An advantage of the O2 is the low output impedance (< 1 Ohm), which is very important when using a low impedance headphone. For example, if you use a 32 Ohm headphone with an amp that has an output impedance of 40 Ohms (which is in the range of a lot of amps), less than half of the voltage is seen by the headphone. This also changes the perceived frequency response of the headphone. The process of minimizing this problem is called impedance matching.
The HD6xx has a rated impedance of 300 Ohms. So you don't need worry about amplifier output impedance too much. I also use a hybrid tube amp I built to drive these, and prefer the sound over the O2 based amp. For many other headphones, I prefer the O2. I did, however, have to try out a bunch of tubes before settling on a RCA clear top. Some tubes including Tung-Sol muddied the bass response.
if your talking about fidelio x2s? I have both and I love both. Initially I thought the x2 was far more comfortable at first due to the hard clamp force of the the 6xx which was a surprise as they are much lighter than the x2s. However, over time and some stretching they became far more comfortable. I find the bass more accurate and abundant and soundstage wider and better on the the x2s. I find the 6xx just well rounded and accurate overall if powered correctly (running a schitt asgard 2 via modi dac). I think those using O2 amps or mangnis wont be hearing the full potential of the 6xxs. 6xx is decent for gaming too but x2s are probably better due to their soundstange
the hd650 is un-listenable to me unless it is on tube. I'm amazed a lot of people think it sounds good without...
once they hear the tube difference on a set of tubes that match them best... it's all over (and the $$ spending on tubes begins).
I enjoy amperex tubes so much I have 5 more good pairs waiting for me when my current ones burn out, so I'm set for some years lol.
Slight technical correction: the distortion introduced by tubes consists of nonlinearities that brighten vocal and instrumental overtones without making them sound "unmusical". This generally only happens at high listening levels, except with some SE designs. Nonlinear distortion does *not* occur naturally from sound waves reflecting from objects in the room. These interactions are all linear, and only add reverberation, which is why all things being equal headphones tend to sound drier than speakers.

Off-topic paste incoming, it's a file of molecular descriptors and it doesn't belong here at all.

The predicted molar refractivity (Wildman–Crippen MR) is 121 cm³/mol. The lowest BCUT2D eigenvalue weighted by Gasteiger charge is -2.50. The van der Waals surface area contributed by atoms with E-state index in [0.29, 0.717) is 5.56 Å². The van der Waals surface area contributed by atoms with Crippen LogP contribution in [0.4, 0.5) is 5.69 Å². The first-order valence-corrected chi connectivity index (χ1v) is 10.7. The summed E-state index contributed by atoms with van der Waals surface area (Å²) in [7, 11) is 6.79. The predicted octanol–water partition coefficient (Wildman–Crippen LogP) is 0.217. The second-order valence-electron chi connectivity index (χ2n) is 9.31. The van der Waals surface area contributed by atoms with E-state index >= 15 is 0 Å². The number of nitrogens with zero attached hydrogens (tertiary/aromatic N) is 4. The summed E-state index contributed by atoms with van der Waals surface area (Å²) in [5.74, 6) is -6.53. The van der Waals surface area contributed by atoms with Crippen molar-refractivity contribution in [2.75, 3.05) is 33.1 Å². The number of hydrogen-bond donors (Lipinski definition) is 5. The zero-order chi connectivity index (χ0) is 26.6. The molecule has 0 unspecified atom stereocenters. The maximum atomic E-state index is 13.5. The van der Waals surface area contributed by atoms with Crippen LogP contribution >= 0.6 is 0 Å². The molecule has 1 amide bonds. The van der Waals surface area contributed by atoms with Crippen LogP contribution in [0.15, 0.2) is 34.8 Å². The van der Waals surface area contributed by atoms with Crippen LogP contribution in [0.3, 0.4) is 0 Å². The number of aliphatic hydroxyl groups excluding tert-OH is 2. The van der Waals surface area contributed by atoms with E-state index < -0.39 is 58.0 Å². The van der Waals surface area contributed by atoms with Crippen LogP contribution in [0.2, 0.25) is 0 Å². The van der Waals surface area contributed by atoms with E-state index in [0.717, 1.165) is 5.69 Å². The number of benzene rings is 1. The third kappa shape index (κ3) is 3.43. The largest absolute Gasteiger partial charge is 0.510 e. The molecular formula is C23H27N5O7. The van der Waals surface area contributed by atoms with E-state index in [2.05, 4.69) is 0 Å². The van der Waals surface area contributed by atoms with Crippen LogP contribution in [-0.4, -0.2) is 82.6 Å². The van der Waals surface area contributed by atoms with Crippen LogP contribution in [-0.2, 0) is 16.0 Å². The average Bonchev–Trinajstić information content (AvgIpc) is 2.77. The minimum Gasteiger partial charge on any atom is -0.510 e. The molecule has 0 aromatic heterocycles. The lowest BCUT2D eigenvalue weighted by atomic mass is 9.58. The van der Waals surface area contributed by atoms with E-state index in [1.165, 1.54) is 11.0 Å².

Tube amps often have a high output impedance which affects the frequency response and sometimes boosts some frequency ranges -- this sort of coloration should not be considered a "benefit" of vacuum tubes, however. As @Asheikm noted, the HD6XX headphones are less sensitive to this problem than low impedance headphones, and furthermore headphones in general have relatively flat impedance curves so are less affected by amplifier output impedance than loudspeakers are.
I’m amazed that some people religiously go for tubes and reject good solid state amplification As a whole. Good doesn’t mean expensive by the way, it mean a good design and relatively neutral amplification. But then again if some people like to spend time and money on tube amps and light bulbs, I guess some other people won’t object and will benefit from that... and i’m not talking here about the consumers that buy those expensive tube amps and confusing time consuming bulbs...
Thanks! Are you talking about odd vs. even harmonic distortion?
I don't know too much about how vacuum tubes amplify. Similar to semiconductors being doped to promote charge transfer, I assume the heating of the tube elements promotes charge flow. I assume that this electrical-thermal process has a slower transient response than semiconductors, hence the "warmer" sound.
I did find some old books on tube amps, but, unfortunately, haven't had the time to read through them.
Nobody is religiously going for tubes and I didn't "reject" Solid State amps. Tubes bring back the full harmonics, and a solid state doesn't (it's impossible).